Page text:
Follow the recipe and prepare and chill the ice cream mixture ahead of time. Have at least one full box (4 lbs) of Rock Salt (purchase from Target, Ace Hardware, supermarkets, etc), and 2-3 bags (7 lbs each) Ice Cubes. You may need an additional full box of Rock Salt as a back up.
Yes! The Ice Cream Maker includes several easy-to-follow recipes that taste great! But if you prefer, feel free to use your own family recipe.
If you notice that the paddle isn't spinning when using the electric motor, rest assured that this is not a defective unit. When using the electric motor, the paddle does not spin. This is normal and does not affect the freezing process. (When using the hand crank, the paddle does spin.) The ice cream mixture will freeze whether the paddle is spinning or not.
It is important to get the right freezing temperature. You have to find the right combination of rock salt, ice, and melted ice. If the ice cream isn't freezing, it is possible that there is too much melted ice and the rock salt isn't working propely. Or there is too much frozen ice and not enough rock salt. Once you get the right combination, it will freeze properly, in about 30-45 minutes. (The length of time may vary, depending on the room temperature and how quickly the ice melts.)
If the motor has stopped and you discover that the ice cream is frozen around the edges, but not in the middle, it is because the mixture has frozen too quickly. Scrape the frozen ice cream off the sides and into the canister (try not to remove the paddle from the canister). Allow the ice to melt for a few minutes and turn the motor back on.
It's possible that the motor is overheated. The motor is built with a thermal overload protection device. As the ice cream gets thicker and thicker, the motor works harder and harder. At some point, the ice cream is so thick that the container won't turn (typically indicating that the ice cream is ready to eat!). This will trigger the motor to automatically shut off. Allow the motor to cool for a period of time. Just give it some time and it will function normally.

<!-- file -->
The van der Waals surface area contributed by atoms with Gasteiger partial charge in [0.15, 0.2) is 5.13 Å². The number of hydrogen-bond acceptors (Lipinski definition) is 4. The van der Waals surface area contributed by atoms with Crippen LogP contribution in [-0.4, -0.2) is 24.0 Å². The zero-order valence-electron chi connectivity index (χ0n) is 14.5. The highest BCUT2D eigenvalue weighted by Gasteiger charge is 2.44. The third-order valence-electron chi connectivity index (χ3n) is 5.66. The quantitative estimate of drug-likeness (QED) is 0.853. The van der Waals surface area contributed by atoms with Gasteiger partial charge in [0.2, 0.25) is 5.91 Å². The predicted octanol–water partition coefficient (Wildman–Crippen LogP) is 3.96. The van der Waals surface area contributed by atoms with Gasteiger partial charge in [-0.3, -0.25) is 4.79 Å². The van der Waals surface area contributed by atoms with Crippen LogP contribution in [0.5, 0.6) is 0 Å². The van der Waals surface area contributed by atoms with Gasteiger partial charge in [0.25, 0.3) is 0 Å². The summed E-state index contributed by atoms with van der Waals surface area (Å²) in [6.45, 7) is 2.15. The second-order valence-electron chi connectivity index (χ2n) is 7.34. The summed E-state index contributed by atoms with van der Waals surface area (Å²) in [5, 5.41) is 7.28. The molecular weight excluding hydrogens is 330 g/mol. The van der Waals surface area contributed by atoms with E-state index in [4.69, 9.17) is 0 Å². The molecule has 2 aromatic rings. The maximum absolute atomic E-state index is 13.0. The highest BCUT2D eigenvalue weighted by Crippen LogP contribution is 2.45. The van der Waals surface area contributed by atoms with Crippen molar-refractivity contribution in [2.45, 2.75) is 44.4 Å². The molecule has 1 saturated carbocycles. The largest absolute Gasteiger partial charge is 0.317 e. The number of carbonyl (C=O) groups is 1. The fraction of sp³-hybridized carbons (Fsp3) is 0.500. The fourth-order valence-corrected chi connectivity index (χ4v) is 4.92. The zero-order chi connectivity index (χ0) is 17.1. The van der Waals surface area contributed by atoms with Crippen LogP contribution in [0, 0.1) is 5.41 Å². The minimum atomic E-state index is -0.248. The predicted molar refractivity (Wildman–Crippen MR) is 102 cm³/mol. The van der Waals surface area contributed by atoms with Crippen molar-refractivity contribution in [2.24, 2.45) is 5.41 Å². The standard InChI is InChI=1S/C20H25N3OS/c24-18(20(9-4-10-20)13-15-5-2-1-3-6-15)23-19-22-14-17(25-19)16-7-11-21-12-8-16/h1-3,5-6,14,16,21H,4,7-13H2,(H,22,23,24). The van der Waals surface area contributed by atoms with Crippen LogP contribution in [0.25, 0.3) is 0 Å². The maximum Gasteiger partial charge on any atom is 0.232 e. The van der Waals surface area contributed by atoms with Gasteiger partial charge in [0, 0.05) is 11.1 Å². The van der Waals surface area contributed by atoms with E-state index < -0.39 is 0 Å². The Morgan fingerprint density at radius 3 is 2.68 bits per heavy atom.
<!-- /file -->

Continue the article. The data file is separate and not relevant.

Many people have fond childhood memories of using the hand crank to make ice cream. Today, it might be a matter of convenience to use the electric motor instead! Just remember, if you choose to use the hand crank instead of the electric motor, you will have to turn the crank at a steady, even pace for over 30 minutes! What is the benefit of the hand crank? When the ice cream starts to harden, the electric motor has a safety feature to automatically shut off. If you would like your ice cream a little firmer, without placing it in the freezer, just attach the hand crank and turn for another 10 minutes or so. It is the freezing action that makes it thicker during this time, as the rock salt, ice and brine continue to freeze the ice cream. The ice cream will taste the same whether you choose hand crank or electric.
Once you have filled the tub with ice, add about 2 cups of rock salt. Over time, the ice will begin to melt, and you can continue to add more ice and rock salt. You may choose to layer ice and rock salt to speed up the freezing process. You may need to add more rock salt. Always have more rock salt as a back up.
No, use Rock Salt.
If you use the recipes that are printed in the instruction manual, the recipes will make about 4 quarts. This is a little more than half of the canister. Adjust the recipe as needed to make more or less. You do not want to fill the 6 quart canister completely as the ice cream will expand
Your ice cream will not be thick and solid like frozen store-bought ice cream. It will have the consistency of soft serve or a thick milkshake. You can remove the mixing paddle and insert the aluminum canister into the freezer for approximately 1 hour or so.
It helps to soak the ice bucket about 2/3 full with water. Allow it to soak for about 90 minutes. This will help seal the bucket and prevent leaking.